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The transition to 4G is underway, bringing with it faster download speeds, increased reliability – and among many other things, the sunset of 3G devices.

So, what does sunsetting 3G actually mean? This means that carriers, like AT&T, Verizon and T-Mobile, will be shutting off the cellular infrastructure, needed to operative devices that’s based on that network’s technology. Once it’s turned off, devices will no longer draw a connection to that network. Since there are limited amounts of spectrum available to carriers, sunsetting old infrastructure makes room for new technologies and frees up bandwidth for faster, 4G and 5G signals.

The 3G Network Sunset

As carriers migrate to newer, faster 4G LTE networks, that gradual end of 3G support has begun. As the slower, outdated networks are phased out and new towers are built, all 3G powered equipment, not matter who the manufacturer is, will become less reliable – causing connectivity issues and eventually will no longer work at all.

Since the turndown has begun and with carriers already committing to no new 3G activations, the time to migrate is now. To avoid any service interruptions, enterprises should begin to transition at least 6-12 months out from the sunset date, which varies from carrier to carrier.

Source: Image Courtesy of Digi International®: How to Stay Ahead of the 3G Network Sunset

Strengthening The Connection

Don’t get left behind, it’s time to trade up to Opengear 4G devices. Replacing your legacy units with our smart solutions, let’s you leverage the latest cellular technologies and ensure a resilient network with carrier-certified units.

Opengear appliances are specifically engineered to provide cellular Out-of-Band capabilities. They are purpose-built from individual components, uniquely providing Smart Out-of-Band with an integrated 4G LTE cellular capability that has been certified by the carrier as a complete end device.

Most competitors use a pre-packaged cellular board, like a SocketModem™ – that were never designed to support critical infrastructure. Better suited for ad-hoc installations and small projects, these aren’t truly integrated into the end device. This decreases speeds and makes services unreliable. The carrier may certify the module from the original manufacturer but won’t test the performance of the overall Out-of-Band device.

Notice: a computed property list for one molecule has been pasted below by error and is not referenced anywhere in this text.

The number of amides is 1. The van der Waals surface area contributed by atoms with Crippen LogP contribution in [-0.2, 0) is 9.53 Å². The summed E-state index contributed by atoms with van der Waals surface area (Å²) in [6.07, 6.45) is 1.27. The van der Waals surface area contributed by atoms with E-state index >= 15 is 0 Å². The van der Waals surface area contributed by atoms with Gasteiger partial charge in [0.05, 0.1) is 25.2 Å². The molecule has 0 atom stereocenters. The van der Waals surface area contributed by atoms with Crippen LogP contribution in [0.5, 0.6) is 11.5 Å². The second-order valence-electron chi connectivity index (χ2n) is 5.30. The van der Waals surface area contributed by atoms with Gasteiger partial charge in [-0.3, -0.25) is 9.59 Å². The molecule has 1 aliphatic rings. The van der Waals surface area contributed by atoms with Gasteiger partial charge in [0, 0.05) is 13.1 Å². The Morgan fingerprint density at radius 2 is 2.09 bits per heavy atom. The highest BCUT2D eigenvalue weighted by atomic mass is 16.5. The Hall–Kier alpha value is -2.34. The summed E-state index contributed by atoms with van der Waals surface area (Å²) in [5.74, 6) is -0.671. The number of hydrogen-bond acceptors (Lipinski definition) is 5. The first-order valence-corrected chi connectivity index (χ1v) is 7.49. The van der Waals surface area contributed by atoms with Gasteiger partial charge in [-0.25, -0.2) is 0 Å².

Limitations of certified, pre-packaged cellular solutions:

  • LTE CAT 1 – low performance class of bandwidth for IoT
  • No native ability to leverage 4G LTE
  • Decreased functionality from pre-built design which hinders data usage
  • Risk of poor signal strength from package design
  • Lost functionality from FOTA updates
  • Delayed recertification by the modular supplier when updated

Opengear carrier-certified capabilities:

  • Higher performance class, LTE CAT 3 and LTE CAT 6 of bandwidth for IoT (10~50~100 Mbps)
  • WAN Failover to Cellular (F2C) in the event of a network issue, like a router or switch failure
  • The ability to leverage 4G LTE
  • Modem modules using high speed USB 2.0 and 3.0 interface

All this, means that our investment in certifications from each wireless carrier lets you know that you’re deploying reliable and secure solutions on your network. Choosing our carrier-certified console servers reduces uncertainty during deployment, with a single point of connection for and cellular-related issues.

Devices from the Network Resilience Platform also allows you to:

  • Monitor and log system health
  • Reduce deployment costs with software selectable pinouts
  • Utilize embedded carrier-certified modules for 4G LTE access
  • Scale for global deployment
  • Provide flexibility with vendor-neutral PDU and UPS support
  • Monitor 3rd party and Opengear devices

Learn more about upgrading your Opengear legacy devices before the full 3G sunset and how you can earn with our trade-in program.

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